Lots of discussion right now about the Facebook newsfeed experiment. The human subject research part is certainly a big issue. Others claim that the A/B testing Buzzfeed, Amazon, et al constantly do is the same thing, which is incorrect.

Facebook claims to be a utility to keep up with friends. There is an expectation that you should see the most important posts, whether they are good or bad, sad or happy. That's what it means to stay in touch with friends. Messing with what is shown means you are manipulating people's relationships, which should not be done lightly. How I feel about the posts I see should not matter. When my friends post something important, I should know.

The relationship between Amazon, Buzzfeed, etc and their users is different. They are not communication tools or social networks. On Facebook, friends post content, Facebook organizes that information, and then I see it. On Amazon, Buzzfeed, etc there are only two parties involved, and it's really just about me as the user. They post things I can decide to read or not, that's it.

So the newsfeed experiment, to me, is another big step in eroding trust and accountability between Facebook and it's user. You just really can't be sure anymore if Facebook is really helping you stay in touch with friends, or whether it's just trying to squeeze another click out of you by showing you whatever emotional post of moment.

Material Design


The design changeover is being driven from the top. Ever since Steve Jobs has died and Larry took over as CEO, he's gotten the design religion, and his goal is for Google's design to remain fresh and drive trends forward perpetually. So as far as the company is concerned, this is a feature, not a bug. It's true that the individual designers responsible for doing the design often vary from project to project. However, there's a fair amount of continuity as well. The designer who initiated the design refresh announced today has been with the company since 2006; the designer I worked with for the visual refresh of 2010 now heads up design for all of Search. They are explicitly told by executives to make things fresh and remove previous constraints when imagining the new Google.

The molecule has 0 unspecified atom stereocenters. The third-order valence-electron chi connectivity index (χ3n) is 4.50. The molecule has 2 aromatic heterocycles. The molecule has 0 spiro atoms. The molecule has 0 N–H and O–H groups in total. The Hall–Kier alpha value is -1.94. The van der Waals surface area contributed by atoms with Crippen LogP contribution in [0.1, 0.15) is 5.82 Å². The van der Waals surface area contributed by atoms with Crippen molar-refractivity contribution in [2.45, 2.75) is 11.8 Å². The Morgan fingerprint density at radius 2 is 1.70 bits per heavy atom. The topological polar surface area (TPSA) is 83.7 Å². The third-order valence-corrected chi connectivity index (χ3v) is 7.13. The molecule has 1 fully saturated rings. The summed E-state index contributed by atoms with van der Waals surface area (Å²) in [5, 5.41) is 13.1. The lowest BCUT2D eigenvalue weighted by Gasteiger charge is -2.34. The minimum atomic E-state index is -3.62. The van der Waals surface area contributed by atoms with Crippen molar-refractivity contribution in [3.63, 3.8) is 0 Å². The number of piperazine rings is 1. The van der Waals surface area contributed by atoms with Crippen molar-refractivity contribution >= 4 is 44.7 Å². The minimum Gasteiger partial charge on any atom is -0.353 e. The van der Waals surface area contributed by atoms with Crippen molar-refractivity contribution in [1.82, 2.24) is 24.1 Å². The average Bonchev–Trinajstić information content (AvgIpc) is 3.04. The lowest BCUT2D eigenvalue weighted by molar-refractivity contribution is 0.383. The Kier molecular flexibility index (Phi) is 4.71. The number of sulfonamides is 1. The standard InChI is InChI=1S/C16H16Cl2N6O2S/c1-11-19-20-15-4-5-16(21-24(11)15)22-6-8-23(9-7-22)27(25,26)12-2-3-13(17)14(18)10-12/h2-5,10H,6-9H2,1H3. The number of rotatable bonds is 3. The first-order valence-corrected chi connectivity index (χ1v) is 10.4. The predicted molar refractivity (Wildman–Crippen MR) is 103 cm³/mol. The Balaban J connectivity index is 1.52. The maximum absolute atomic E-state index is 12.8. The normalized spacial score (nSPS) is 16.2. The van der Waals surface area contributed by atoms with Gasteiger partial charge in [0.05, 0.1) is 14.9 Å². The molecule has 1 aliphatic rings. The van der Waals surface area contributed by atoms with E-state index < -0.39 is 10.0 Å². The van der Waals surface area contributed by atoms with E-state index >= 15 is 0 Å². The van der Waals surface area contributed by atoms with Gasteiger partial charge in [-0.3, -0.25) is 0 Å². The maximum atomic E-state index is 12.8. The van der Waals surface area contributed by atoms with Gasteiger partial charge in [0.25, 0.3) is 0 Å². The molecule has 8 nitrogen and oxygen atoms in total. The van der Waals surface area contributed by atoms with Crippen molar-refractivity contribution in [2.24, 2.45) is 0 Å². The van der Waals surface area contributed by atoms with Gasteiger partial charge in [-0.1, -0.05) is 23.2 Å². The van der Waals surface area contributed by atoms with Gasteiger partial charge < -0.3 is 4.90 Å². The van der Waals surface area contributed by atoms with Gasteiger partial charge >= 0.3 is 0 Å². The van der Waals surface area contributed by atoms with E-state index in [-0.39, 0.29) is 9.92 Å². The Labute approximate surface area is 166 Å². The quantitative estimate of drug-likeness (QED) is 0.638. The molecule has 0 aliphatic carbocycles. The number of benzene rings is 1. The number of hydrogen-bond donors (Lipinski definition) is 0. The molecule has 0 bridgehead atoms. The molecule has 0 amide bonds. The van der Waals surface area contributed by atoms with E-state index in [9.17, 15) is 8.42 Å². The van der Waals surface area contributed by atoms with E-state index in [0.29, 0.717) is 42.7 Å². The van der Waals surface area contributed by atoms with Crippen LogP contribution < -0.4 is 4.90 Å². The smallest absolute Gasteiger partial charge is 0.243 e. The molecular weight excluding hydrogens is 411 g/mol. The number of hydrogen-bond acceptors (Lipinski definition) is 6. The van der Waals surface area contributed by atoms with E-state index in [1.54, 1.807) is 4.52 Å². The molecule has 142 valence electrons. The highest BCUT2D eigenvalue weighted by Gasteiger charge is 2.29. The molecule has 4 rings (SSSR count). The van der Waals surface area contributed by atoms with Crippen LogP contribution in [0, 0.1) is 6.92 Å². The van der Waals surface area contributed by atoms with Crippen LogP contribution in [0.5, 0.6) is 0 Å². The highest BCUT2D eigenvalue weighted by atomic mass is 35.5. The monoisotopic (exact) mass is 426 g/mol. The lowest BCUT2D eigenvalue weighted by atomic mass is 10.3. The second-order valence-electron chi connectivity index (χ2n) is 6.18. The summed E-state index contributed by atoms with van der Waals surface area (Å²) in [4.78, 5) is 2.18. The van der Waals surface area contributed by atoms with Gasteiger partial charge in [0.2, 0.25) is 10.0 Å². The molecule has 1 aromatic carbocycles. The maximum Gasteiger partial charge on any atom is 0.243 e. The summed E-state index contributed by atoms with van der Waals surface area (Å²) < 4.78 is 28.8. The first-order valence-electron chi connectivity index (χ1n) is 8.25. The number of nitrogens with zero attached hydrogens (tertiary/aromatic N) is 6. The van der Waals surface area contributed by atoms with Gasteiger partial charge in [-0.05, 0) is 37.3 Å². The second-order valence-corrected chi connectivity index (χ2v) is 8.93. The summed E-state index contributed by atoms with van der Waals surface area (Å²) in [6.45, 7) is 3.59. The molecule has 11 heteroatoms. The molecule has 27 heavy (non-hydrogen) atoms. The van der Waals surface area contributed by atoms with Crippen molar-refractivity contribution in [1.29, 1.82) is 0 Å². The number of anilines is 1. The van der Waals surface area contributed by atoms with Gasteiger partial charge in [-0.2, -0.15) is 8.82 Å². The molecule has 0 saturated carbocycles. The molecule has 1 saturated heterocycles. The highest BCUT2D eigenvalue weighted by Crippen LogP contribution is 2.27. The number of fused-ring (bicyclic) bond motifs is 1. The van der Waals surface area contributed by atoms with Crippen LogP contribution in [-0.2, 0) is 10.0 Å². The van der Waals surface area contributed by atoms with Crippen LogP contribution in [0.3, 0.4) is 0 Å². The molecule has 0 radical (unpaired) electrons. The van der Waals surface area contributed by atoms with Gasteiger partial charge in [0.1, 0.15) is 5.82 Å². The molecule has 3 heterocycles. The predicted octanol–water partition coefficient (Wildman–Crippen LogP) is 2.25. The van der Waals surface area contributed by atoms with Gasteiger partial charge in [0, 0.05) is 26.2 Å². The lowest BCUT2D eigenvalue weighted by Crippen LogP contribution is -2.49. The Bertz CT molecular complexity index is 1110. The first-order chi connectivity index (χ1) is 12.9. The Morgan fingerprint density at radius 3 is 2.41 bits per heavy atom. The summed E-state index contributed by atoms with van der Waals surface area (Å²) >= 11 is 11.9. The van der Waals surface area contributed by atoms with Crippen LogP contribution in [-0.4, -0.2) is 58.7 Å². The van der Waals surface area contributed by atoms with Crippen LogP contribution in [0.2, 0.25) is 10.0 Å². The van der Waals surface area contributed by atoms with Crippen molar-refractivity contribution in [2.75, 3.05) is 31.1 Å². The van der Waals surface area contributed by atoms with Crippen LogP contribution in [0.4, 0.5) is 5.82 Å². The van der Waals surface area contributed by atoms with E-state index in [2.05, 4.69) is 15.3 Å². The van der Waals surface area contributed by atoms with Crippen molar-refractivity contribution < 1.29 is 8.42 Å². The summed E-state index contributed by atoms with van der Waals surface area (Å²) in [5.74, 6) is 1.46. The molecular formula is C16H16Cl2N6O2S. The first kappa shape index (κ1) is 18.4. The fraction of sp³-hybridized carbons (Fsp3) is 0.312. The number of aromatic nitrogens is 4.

No wonder Android gets redesigned very year, management wants it to be "fresh". Problem is that design should be driven by function, not by a desire to be hip. I think that's why Android designs always seem shallow and poorly thought through below the surface.

Sweden’s proposed six-hour workday


I moved from the US (high on the list) to the Netherlands (bottom of the list) a while ago. Different jobs and sectors vary, but the theme I can confirm is that the Dutch feel more productive, generally (I work in software development). In very broad terms, the Dutch are more likely to plan and stick to those plans. Personal time and time off are valued, so you need to be efficient in your working hours. You can't really expect someone to respond to your emails after working hours. Having to work in the weekends at all is a sign of bad project management, and should be exceptional. Meetings have agendas which are sent out ahead of time. Americans are generally more optimistic, which makes for worse time management and planning, which leads to overtime and stress. Being seen at work somehow equals working, and internal guilt for not working efficiently while at work leads to more weekend work. There's a big focus how much you've 'worked' this week. Interruption is common for things which could be structured. To be honest, it's been pretty difficult to adjust, but the payoff is huge. Actual free time after work, real weekends, and longer vacations are all possible because people plan... whereas friends back home are often unable to plan vacations because they/their boss don't know how busy they'll be in 5 months.